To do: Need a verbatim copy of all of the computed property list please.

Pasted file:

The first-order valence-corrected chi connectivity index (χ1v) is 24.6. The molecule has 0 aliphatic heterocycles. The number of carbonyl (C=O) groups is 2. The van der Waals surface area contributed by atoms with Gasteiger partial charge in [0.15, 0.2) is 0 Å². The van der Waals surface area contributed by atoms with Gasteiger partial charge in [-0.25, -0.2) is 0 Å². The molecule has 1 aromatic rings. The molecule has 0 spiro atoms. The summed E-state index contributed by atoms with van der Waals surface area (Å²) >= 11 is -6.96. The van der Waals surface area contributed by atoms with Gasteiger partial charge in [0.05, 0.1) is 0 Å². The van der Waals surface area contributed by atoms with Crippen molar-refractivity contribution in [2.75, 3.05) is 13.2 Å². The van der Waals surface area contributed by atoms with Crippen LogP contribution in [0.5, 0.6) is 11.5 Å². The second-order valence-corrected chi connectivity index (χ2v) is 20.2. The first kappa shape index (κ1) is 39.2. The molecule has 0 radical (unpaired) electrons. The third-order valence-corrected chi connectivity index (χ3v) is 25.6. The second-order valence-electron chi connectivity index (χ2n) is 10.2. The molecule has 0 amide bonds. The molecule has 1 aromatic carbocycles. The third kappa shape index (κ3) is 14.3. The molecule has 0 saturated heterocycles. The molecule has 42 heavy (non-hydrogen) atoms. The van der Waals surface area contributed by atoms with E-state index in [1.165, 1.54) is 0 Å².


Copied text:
The first-order valence-corrected chi connectivity index (χ1v) is 24.6. The molecule has 0 aliphatic heterocycles. The number of carbonyl (C=O) groups is 2. The van der Waals surface area contributed by atoms with Gasteiger partial charge in [0.15, 0.2) is 0 Å². The van der Waals surface area contributed by atoms with Gasteiger partial charge in [-0.25, -0.2) is 0 Å². The molecule has 1 aromatic rings. The molecule has 0 spiro atoms. The summed E-state index contributed by atoms with van der Waals surface area (Å²) >= 11 is -6.96. The van der Waals surface area contributed by atoms with Gasteiger partial charge in [0.05, 0.1) is 0 Å². The van der Waals surface area contributed by atoms with Crippen molar-refractivity contribution in [2.75, 3.05) is 13.2 Å². The van der Waals surface area contributed by atoms with Crippen LogP contribution in [0.5, 0.6) is 11.5 Å². The second-order valence-corrected chi connectivity index (χ2v) is 20.2. The first kappa shape index (κ1) is 39.2. The molecule has 0 radical (unpaired) electrons. The third-order valence-corrected chi connectivity index (χ3v) is 25.6. The second-order valence-electron chi connectivity index (χ2n) is 10.2. The molecule has 0 amide bonds. The molecule has 1 aromatic carbocycles. The third kappa shape index (κ3) is 14.3. The molecule has 0 saturated heterocycles. The molecule has 42 heavy (non-hydrogen) atoms. The van der Waals surface area contributed by atoms with E-state index in [1.165, 1.54) is 0 Å².